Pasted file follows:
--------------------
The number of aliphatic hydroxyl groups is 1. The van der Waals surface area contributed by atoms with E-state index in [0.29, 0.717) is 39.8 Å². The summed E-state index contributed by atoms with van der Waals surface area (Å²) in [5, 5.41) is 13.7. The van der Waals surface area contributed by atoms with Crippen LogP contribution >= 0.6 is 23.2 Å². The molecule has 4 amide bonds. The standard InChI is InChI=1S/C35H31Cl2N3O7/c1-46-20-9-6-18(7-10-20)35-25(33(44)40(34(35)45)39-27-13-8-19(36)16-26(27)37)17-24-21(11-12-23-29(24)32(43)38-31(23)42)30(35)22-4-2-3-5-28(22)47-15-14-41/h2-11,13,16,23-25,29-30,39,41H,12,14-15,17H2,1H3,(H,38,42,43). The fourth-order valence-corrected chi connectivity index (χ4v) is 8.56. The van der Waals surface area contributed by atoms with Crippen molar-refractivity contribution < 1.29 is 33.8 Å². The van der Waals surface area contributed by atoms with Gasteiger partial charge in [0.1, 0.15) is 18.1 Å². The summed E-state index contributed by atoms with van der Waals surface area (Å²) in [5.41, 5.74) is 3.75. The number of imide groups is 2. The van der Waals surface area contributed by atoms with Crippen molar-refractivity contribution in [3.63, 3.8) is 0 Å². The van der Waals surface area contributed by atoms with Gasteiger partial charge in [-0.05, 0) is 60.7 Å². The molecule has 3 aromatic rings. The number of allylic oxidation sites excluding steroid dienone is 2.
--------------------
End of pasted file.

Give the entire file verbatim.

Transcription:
The number of aliphatic hydroxyl groups is 1. The van der Waals surface area contributed by atoms with E-state index in [0.29, 0.717) is 39.8 Å². The summed E-state index contributed by atoms with van der Waals surface area (Å²) in [5, 5.41) is 13.7. The van der Waals surface area contributed by atoms with Crippen LogP contribution >= 0.6 is 23.2 Å². The molecule has 4 amide bonds. The standard InChI is InChI=1S/C35H31Cl2N3O7/c1-46-20-9-6-18(7-10-20)35-25(33(44)40(34(35)45)39-27-13-8-19(36)16-26(27)37)17-24-21(11-12-23-29(24)32(43)38-31(23)42)30(35)22-4-2-3-5-28(22)47-15-14-41/h2-11,13,16,23-25,29-30,39,41H,12,14-15,17H2,1H3,(H,38,42,43). The fourth-order valence-corrected chi connectivity index (χ4v) is 8.56. The van der Waals surface area contributed by atoms with Crippen molar-refractivity contribution < 1.29 is 33.8 Å². The van der Waals surface area contributed by atoms with Gasteiger partial charge in [0.1, 0.15) is 18.1 Å². The summed E-state index contributed by atoms with van der Waals surface area (Å²) in [5.41, 5.74) is 3.75. The number of imide groups is 2. The van der Waals surface area contributed by atoms with Crippen molar-refractivity contribution in [3.63, 3.8) is 0 Å². The van der Waals surface area contributed by atoms with Gasteiger partial charge in [-0.05, 0) is 60.7 Å². The molecule has 3 aromatic rings. The number of allylic oxidation sites excluding steroid dienone is 2.